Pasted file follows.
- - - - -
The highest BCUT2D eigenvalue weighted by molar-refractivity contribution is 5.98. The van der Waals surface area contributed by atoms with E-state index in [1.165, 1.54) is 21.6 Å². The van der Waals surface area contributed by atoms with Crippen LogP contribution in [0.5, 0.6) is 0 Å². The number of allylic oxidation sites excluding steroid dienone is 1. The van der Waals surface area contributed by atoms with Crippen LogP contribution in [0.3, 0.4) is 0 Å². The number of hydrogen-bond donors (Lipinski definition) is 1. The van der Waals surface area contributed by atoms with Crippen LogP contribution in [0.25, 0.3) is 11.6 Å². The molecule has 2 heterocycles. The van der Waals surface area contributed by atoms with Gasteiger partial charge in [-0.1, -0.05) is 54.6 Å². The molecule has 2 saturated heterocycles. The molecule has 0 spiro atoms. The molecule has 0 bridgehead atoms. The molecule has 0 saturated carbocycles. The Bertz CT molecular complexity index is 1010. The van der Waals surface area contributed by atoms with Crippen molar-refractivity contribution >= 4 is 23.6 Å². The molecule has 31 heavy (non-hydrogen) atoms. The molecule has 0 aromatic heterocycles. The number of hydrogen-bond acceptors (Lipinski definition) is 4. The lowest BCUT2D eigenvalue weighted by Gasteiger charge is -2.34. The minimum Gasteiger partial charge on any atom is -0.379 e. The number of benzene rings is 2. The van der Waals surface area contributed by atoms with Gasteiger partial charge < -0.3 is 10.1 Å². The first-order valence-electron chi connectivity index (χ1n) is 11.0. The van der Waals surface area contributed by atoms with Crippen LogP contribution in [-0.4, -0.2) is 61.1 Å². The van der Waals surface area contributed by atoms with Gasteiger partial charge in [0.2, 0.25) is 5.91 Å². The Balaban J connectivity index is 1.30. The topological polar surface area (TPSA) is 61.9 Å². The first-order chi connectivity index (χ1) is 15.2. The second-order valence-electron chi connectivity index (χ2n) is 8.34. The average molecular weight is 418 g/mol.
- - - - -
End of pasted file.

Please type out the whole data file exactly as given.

The highest BCUT2D eigenvalue weighted by molar-refractivity contribution is 5.98. The van der Waals surface area contributed by atoms with E-state index in [1.165, 1.54) is 21.6 Å². The van der Waals surface area contributed by atoms with Crippen LogP contribution in [0.5, 0.6) is 0 Å². The number of allylic oxidation sites excluding steroid dienone is 1. The van der Waals surface area contributed by atoms with Crippen LogP contribution in [0.3, 0.4) is 0 Å². The number of hydrogen-bond donors (Lipinski definition) is 1. The van der Waals surface area contributed by atoms with Crippen LogP contribution in [0.25, 0.3) is 11.6 Å². The molecule has 2 heterocycles. The van der Waals surface area contributed by atoms with Gasteiger partial charge in [-0.1, -0.05) is 54.6 Å². The molecule has 2 saturated heterocycles. The molecule has 0 spiro atoms. The molecule has 0 bridgehead atoms. The molecule has 0 saturated carbocycles. The Bertz CT molecular complexity index is 1010. The van der Waals surface area contributed by atoms with Crippen molar-refractivity contribution >= 4 is 23.6 Å². The molecule has 31 heavy (non-hydrogen) atoms. The molecule has 0 aromatic heterocycles. The number of hydrogen-bond acceptors (Lipinski definition) is 4. The lowest BCUT2D eigenvalue weighted by Gasteiger charge is -2.34. The minimum Gasteiger partial charge on any atom is -0.379 e. The number of benzene rings is 2. The van der Waals surface area contributed by atoms with Gasteiger partial charge < -0.3 is 10.1 Å². The first-order valence-electron chi connectivity index (χ1n) is 11.0. The van der Waals surface area contributed by atoms with Crippen LogP contribution in [-0.4, -0.2) is 61.1 Å². The van der Waals surface area contributed by atoms with Gasteiger partial charge in [0.2, 0.25) is 5.91 Å². The Balaban J connectivity index is 1.30. The topological polar surface area (TPSA) is 61.9 Å². The first-order chi connectivity index (χ1) is 15.2. The second-order valence-electron chi connectivity index (χ2n) is 8.34. The average molecular weight is 418 g/mol.